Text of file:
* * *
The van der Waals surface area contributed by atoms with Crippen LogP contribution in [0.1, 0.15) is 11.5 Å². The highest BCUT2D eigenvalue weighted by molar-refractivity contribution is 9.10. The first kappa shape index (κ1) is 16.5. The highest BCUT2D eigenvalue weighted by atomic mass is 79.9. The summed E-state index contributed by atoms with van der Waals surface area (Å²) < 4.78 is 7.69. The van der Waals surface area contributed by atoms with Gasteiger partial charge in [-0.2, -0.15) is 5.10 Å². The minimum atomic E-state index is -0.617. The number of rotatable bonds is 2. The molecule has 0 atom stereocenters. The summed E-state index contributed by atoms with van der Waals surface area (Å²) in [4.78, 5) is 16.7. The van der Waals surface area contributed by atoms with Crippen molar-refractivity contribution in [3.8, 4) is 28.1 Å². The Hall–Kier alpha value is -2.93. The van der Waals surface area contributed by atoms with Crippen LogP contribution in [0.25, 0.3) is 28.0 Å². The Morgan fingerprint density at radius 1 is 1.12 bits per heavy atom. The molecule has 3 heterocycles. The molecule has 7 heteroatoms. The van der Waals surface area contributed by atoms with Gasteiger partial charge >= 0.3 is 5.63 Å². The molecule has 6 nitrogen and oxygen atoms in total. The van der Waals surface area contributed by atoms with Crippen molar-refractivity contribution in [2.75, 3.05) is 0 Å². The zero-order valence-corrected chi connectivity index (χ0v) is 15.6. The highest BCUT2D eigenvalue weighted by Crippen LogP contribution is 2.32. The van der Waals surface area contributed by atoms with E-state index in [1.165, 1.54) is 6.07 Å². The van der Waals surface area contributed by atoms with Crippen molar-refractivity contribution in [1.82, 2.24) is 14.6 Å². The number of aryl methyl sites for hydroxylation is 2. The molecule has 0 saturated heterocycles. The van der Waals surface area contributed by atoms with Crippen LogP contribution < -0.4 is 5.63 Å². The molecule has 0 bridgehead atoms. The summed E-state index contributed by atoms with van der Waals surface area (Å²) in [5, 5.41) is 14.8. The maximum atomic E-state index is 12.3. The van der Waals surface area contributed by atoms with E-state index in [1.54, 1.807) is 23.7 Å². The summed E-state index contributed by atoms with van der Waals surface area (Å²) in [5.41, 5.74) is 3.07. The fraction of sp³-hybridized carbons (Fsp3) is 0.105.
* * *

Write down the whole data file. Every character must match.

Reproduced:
The van der Waals surface area contributed by atoms with Crippen LogP contribution in [0.1, 0.15) is 11.5 Å². The highest BCUT2D eigenvalue weighted by molar-refractivity contribution is 9.10. The first kappa shape index (κ1) is 16.5. The highest BCUT2D eigenvalue weighted by atomic mass is 79.9. The summed E-state index contributed by atoms with van der Waals surface area (Å²) < 4.78 is 7.69. The van der Waals surface area contributed by atoms with Gasteiger partial charge in [-0.2, -0.15) is 5.10 Å². The minimum atomic E-state index is -0.617. The number of rotatable bonds is 2. The molecule has 0 atom stereocenters. The summed E-state index contributed by atoms with van der Waals surface area (Å²) in [4.78, 5) is 16.7. The van der Waals surface area contributed by atoms with Crippen molar-refractivity contribution in [3.8, 4) is 28.1 Å². The Hall–Kier alpha value is -2.93. The van der Waals surface area contributed by atoms with Crippen LogP contribution in [0.25, 0.3) is 28.0 Å². The Morgan fingerprint density at radius 1 is 1.12 bits per heavy atom. The molecule has 3 heterocycles. The molecule has 7 heteroatoms. The van der Waals surface area contributed by atoms with Gasteiger partial charge >= 0.3 is 5.63 Å². The molecule has 6 nitrogen and oxygen atoms in total. The van der Waals surface area contributed by atoms with Crippen molar-refractivity contribution in [2.75, 3.05) is 0 Å². The zero-order valence-corrected chi connectivity index (χ0v) is 15.6. The highest BCUT2D eigenvalue weighted by Crippen LogP contribution is 2.32. The van der Waals surface area contributed by atoms with E-state index in [1.165, 1.54) is 6.07 Å². The van der Waals surface area contributed by atoms with Crippen molar-refractivity contribution in [1.82, 2.24) is 14.6 Å². The number of aryl methyl sites for hydroxylation is 2. The molecule has 0 saturated heterocycles. The van der Waals surface area contributed by atoms with Crippen LogP contribution < -0.4 is 5.63 Å². The molecule has 0 bridgehead atoms. The summed E-state index contributed by atoms with van der Waals surface area (Å²) in [5, 5.41) is 14.8. The maximum atomic E-state index is 12.3. The van der Waals surface area contributed by atoms with E-state index in [1.54, 1.807) is 23.7 Å². The summed E-state index contributed by atoms with van der Waals surface area (Å²) in [5.41, 5.74) is 3.07. The fraction of sp³-hybridized carbons (Fsp3) is 0.105.